The parties were divorced in 1993.  At that time, respondent was awarded physical custody of the parties’ three minor children, P.A.K., M.A.K., and J.L.K. 

            In 1996, by agreement of the parties, the district court granted appellant physical custody of the children.  A July 1996 order revised the custody agreement and amended the original judgment.  Respondent began paying child support. 

            The custody of the minor children was again addressed when the parties stipulated that respondent was to have physical custody of P.A.K. and M.A.K. and appellant was to have physical custody of J.L.K.  The parties stipulated to share legal custody of all three children.  A hearing was held on June 15, 2000, to resolve disputed issues of child support based on the new split-custody arrangement, retroactive child support, and attorney fees.  By order dated July 25, 2000, the district court allowed the modification of the custody arrangement and found that it was in the best interests of the children.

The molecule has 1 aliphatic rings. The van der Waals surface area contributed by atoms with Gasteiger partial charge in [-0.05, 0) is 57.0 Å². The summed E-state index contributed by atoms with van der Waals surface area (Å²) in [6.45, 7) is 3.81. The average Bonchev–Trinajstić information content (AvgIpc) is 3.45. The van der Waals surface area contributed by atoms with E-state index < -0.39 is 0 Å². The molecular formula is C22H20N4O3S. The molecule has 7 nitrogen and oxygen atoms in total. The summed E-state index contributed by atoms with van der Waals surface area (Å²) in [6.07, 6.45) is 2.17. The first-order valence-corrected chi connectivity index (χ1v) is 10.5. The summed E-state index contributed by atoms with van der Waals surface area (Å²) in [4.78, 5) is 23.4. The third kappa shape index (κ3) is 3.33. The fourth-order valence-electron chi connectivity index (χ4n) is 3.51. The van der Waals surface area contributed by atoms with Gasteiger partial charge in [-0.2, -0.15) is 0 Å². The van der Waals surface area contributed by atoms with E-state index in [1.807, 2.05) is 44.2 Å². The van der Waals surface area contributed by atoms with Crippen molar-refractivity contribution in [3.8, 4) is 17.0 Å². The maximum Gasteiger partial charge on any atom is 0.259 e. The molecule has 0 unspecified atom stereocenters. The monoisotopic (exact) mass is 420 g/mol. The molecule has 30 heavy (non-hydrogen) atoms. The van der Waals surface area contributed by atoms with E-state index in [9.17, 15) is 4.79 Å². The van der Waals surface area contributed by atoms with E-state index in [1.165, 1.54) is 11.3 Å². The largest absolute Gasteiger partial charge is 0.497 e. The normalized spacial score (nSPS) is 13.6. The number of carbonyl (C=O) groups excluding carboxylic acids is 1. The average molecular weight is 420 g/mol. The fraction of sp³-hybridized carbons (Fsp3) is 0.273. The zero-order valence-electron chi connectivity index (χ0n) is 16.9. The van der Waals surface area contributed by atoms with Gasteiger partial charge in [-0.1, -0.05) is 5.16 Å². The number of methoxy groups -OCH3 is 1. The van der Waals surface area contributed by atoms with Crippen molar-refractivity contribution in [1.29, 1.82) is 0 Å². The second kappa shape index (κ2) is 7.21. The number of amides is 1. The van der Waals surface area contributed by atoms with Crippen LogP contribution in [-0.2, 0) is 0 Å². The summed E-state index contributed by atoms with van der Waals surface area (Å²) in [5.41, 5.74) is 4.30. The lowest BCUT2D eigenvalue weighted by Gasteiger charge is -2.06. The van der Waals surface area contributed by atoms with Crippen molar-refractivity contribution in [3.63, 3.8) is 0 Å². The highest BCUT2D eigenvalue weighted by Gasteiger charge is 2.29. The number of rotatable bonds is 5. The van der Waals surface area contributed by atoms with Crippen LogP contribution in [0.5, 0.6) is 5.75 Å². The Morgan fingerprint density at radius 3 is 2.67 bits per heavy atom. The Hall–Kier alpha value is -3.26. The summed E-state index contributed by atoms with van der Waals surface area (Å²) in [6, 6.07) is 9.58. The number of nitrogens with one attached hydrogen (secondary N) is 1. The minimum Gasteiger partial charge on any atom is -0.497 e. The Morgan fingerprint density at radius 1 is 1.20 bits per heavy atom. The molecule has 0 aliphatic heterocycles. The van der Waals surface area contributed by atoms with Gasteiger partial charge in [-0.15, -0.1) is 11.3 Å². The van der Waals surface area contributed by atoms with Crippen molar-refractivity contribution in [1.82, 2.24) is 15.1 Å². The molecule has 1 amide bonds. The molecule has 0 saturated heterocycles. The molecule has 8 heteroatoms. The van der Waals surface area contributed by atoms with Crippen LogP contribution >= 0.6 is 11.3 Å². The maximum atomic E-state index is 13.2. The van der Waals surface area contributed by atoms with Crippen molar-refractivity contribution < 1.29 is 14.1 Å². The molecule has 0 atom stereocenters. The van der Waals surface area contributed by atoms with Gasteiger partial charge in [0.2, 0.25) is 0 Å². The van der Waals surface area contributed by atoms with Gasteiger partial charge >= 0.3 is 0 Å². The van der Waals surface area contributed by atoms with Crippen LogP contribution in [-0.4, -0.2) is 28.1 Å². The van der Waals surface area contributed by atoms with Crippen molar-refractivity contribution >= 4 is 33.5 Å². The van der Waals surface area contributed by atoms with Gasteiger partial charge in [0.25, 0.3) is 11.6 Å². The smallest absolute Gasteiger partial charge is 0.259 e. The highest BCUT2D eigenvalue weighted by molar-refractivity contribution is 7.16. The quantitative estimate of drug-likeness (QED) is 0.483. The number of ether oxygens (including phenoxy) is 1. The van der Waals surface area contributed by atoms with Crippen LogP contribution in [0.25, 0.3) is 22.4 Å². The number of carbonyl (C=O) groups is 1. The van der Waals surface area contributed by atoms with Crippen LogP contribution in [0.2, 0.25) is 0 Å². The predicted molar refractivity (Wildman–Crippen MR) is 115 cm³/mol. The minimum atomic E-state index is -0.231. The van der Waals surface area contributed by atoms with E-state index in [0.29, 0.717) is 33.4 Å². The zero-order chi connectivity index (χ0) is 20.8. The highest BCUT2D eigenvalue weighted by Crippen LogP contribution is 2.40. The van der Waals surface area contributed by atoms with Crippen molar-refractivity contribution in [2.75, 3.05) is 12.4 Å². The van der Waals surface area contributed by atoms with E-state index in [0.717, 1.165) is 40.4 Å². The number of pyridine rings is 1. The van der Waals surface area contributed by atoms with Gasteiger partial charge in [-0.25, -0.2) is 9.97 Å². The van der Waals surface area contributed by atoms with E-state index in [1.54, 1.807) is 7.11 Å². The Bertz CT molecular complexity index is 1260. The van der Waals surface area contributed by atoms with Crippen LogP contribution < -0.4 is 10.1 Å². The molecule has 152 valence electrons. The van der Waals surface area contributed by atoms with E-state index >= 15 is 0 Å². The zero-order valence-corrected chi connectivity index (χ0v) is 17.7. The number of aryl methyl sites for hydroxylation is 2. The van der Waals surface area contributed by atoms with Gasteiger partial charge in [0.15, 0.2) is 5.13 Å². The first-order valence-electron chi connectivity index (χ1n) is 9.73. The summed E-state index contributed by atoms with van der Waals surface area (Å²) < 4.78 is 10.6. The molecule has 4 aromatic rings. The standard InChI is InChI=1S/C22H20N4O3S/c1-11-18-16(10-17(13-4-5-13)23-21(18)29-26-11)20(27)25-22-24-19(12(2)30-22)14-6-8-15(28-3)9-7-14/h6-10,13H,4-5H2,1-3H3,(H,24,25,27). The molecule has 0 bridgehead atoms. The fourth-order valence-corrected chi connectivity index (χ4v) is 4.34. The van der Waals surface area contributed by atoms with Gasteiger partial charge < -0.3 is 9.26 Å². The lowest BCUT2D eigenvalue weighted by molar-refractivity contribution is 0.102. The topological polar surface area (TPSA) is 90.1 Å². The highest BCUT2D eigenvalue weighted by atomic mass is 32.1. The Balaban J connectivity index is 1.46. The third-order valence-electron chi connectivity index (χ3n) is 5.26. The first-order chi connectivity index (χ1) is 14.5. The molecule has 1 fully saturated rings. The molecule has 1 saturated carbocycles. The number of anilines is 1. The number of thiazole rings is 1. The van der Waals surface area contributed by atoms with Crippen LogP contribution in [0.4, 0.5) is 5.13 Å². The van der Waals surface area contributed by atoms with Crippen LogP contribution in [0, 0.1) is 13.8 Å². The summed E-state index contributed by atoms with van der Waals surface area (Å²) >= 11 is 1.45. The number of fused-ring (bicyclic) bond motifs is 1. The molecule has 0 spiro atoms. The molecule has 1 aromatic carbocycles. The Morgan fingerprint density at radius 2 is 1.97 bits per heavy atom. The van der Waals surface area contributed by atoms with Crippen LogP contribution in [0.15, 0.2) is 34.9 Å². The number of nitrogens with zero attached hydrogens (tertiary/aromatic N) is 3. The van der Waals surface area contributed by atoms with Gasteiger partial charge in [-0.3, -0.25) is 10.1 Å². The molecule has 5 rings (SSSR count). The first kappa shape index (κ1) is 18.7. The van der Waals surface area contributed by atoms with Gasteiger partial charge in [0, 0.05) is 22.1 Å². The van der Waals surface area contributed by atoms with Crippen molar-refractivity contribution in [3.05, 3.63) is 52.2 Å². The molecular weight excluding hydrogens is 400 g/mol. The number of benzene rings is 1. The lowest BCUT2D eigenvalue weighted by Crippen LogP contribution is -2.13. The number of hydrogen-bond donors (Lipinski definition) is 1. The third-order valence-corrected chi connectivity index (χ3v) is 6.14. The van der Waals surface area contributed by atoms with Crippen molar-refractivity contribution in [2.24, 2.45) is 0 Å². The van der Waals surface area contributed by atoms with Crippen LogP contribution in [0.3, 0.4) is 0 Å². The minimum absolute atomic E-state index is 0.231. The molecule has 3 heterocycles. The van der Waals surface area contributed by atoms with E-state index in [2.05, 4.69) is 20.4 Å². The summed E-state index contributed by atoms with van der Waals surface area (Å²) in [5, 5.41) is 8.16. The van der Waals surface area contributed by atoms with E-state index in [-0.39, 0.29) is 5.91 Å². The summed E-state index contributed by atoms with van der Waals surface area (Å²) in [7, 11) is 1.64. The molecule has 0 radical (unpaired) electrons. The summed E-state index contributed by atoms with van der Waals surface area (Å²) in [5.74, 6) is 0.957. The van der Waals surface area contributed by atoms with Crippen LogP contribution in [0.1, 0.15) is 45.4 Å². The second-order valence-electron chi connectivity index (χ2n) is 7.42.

The district court found that appellant was voluntarily unemployed, and that, if she returned to work, she could earn $12.00 per hour.  The court reserved the issue of child support apparently because, under the split custody arrangement, each parent’s child-support obligation would offset the other’s.  The court found that M.A.K. had already been living with respondent since July 1999, and P.A.K. had been residing with respondent since November 1999.  Because of this, the court ordered appellant to repay the child support she had received since December 1, 1999.